Negotiates the content encoding supported by the request for the response. If no encodings are passed, the method returns a prioritized array of accepted encodings. If encodings are passed, the best negotiated encoding is returned. If there are no encodings matched, then undefined is returned.

  • .acceptsLanguages(...languages: string[])

    To be implemented.

  • .body()

    The method resolves to a parsed version of the request body. Currently oak supports request body types of JSON, text and URL encoded form data. If the content type of the request is not supported, the request will be rejected with a 415 HTTP Error.

    If the content type is supported, the method resolves with an object which contains a type property set to "json", "text", "form", or "undefined" and a value property set with the parsed value of the property. For JSON it will be the parsed value of the JSON string. For text, it will simply be a string and for a form, it will be an instance of URLSearchParams. For an undefined body, the value will be undefined.

    For more advanced use cases of the body, the original server request is available and contains a .body() and .bodyStream() methods.

Automatic response body handling

When the response Content-Type is not set in the headers of the .response, oak will automatically try to determine the appropriate Content-Type. First it will look at .response.type. If assigned, it will try to resolve the appropriate media type based on treating the value of .type as either the media type, or resolving the media type based on an extension. For example if .type was set to ".html", then the Content-Type will be set to "text/html".

If .type is not set with a value, then oak will inspect the value of .response.body. If the value is a string, then oak will check to see if the string looks like HTML, if so, Content-Type will be set to text/html otherwise it will be set to text/plain. If the value is an object, other than a Uint8Array or null, the object will be passed to JSON.stringify() and the Content-Type will be set to application/json.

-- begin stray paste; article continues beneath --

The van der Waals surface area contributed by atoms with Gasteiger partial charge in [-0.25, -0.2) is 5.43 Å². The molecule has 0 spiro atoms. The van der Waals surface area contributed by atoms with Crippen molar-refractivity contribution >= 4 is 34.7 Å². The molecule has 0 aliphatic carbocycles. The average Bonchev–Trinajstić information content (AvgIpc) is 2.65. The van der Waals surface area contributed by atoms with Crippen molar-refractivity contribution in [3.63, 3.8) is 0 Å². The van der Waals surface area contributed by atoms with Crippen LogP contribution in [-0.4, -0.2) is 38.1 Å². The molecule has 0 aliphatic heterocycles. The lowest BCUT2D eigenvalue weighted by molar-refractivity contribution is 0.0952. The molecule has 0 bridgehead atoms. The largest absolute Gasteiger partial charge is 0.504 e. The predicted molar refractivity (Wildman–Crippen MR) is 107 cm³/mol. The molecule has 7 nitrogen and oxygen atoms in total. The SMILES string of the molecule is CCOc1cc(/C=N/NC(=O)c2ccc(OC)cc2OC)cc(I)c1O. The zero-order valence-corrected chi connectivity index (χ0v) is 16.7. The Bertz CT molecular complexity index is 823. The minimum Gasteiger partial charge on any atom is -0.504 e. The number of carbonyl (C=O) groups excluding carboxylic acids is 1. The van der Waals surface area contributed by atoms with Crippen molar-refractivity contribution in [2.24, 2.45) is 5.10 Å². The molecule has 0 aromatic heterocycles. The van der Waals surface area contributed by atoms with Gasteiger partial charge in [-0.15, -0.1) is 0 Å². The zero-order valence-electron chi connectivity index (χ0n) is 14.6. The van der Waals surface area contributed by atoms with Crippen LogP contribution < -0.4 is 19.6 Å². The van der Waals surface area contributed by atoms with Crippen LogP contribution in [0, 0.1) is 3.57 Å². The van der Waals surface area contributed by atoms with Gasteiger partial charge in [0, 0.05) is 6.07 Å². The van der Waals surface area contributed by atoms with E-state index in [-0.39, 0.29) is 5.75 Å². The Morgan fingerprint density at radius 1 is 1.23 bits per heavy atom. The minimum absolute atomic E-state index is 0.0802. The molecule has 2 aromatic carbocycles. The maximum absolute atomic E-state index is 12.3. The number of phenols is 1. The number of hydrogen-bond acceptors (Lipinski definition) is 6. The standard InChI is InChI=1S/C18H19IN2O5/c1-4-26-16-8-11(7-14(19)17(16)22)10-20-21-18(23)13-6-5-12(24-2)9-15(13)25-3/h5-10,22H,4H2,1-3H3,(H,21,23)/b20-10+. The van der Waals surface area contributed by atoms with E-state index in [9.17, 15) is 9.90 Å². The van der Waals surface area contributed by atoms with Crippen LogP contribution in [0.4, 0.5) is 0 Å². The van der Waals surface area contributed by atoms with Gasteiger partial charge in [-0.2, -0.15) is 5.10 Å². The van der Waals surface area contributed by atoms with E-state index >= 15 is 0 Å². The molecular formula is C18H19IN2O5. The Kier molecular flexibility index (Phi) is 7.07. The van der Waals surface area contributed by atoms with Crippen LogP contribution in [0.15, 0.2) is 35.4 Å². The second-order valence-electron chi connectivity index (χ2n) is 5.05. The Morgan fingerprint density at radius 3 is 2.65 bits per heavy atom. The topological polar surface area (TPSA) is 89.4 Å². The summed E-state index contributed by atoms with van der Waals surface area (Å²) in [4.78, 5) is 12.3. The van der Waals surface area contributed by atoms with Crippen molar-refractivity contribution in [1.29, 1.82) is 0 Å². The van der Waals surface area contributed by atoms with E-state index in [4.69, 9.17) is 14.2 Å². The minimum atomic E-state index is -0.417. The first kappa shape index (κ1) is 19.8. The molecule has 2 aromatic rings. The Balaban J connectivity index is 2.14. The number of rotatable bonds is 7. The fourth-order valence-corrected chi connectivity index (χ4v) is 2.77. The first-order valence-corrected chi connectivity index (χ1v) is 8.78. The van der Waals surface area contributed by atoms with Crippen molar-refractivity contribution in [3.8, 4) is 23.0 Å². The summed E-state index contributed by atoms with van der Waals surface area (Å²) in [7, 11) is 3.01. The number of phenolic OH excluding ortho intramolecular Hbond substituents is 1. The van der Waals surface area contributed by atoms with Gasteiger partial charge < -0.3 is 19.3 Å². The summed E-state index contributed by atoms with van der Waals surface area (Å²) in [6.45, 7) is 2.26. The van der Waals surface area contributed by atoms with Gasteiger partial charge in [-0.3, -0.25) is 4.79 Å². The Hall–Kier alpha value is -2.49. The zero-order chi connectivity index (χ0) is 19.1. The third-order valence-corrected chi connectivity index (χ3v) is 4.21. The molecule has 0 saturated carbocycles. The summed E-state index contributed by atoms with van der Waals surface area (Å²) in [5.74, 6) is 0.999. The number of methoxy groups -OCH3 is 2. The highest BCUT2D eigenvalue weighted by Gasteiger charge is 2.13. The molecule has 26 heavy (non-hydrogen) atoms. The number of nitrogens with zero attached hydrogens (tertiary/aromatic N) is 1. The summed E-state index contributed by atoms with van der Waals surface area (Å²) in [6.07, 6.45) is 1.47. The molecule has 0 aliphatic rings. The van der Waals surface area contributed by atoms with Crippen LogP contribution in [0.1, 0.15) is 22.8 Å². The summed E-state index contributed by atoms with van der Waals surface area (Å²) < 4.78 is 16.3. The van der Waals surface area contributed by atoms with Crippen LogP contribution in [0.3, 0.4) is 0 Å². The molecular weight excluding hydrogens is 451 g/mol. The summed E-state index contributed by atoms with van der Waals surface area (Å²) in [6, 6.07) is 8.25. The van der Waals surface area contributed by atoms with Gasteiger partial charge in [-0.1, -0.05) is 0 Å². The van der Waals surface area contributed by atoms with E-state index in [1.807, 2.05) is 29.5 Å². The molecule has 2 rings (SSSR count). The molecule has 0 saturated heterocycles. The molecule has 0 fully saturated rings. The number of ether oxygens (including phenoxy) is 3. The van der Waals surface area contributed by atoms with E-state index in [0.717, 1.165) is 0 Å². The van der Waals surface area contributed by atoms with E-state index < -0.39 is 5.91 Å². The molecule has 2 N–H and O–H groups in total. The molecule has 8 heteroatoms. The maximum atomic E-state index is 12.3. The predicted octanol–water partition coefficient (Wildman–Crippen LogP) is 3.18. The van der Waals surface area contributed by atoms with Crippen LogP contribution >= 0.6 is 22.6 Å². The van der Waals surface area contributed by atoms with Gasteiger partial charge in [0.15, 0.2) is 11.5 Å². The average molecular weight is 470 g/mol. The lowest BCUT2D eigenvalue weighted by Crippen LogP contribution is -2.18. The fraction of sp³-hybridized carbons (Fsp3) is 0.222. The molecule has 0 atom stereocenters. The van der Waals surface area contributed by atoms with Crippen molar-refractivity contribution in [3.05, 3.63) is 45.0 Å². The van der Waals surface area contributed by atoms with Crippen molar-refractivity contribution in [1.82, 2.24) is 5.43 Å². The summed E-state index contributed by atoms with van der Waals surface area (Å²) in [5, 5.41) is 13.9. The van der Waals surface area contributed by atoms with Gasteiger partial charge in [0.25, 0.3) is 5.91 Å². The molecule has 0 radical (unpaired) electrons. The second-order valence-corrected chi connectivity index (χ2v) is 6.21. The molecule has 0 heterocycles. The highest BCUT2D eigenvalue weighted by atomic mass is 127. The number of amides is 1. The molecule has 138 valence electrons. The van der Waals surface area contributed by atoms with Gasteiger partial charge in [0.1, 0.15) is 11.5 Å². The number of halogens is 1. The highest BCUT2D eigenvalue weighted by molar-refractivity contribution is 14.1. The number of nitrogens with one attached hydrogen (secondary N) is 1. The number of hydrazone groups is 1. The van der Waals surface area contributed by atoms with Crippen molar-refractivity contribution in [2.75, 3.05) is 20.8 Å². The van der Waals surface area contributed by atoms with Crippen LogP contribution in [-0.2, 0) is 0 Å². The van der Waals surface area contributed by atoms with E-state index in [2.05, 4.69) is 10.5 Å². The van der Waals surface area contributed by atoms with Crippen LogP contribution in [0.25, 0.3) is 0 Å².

Router

The Router class produces middleware which can be used with an Application to enable routing based on the pathname of the request.

Basic usage

The following example serves up a RESTful service of a map of books, where http://localhost:8000/book/ will return an array of books and http://localhost:8000/book/1 would return the book with ID "1":

import { Application, Router } from "https://deno.land/x/oak/mod.ts";

const books = new Map<string, any>();
books.set("1", {
  id: "1",
  title: "The Hound of the Baskervilles",
  author: "Conan Doyle, Author"
});

(async () => {
  const router = new Router();
  router
    .get("/", context => {
      context.response.body = "Hello world!";
    })
    .get("/book", context => {
      context.response.body = Array.from(books.values());
    })
    .get("/book/:id", context => {
      if (context.params && books.has(context.params.id)) {
        context.response.body = books.get(context.params.id);
      }
    });

  const app = new Application();
  app.use(router.routes());
  app.use(router.allowedMethods());

  await app.listen("127.0.0.1:8000");
})();

Static content

The function send() is designed to serve static content as part of a middleware function. In the most straight forward usage, a root is provided and requests provided to the function are fulfilled with files from the local file system relative to the root from the requested path.

A basic usage would look something like this:

import * as deno from "deno";
import { Application, send } from "https://deno.land/x/oak/mod.ts";

(async () => {
  const app = new Application();

  app.use(async context => {
    await send(context, context.request.path, {
      root: `${deno.cwd()}/examples/static`,
      index: "index.html"
    });
  });

  await app.listen("127.0.0.1:8000");
})();

There are several modules that are directly adapted from other modules. They have preserved their individual licenses and copyrights. All of the modules, including those directly adapted are licensed under the MIT License.

All additional work is copyright 2018 - 2019 the oak authors. All rights reserved.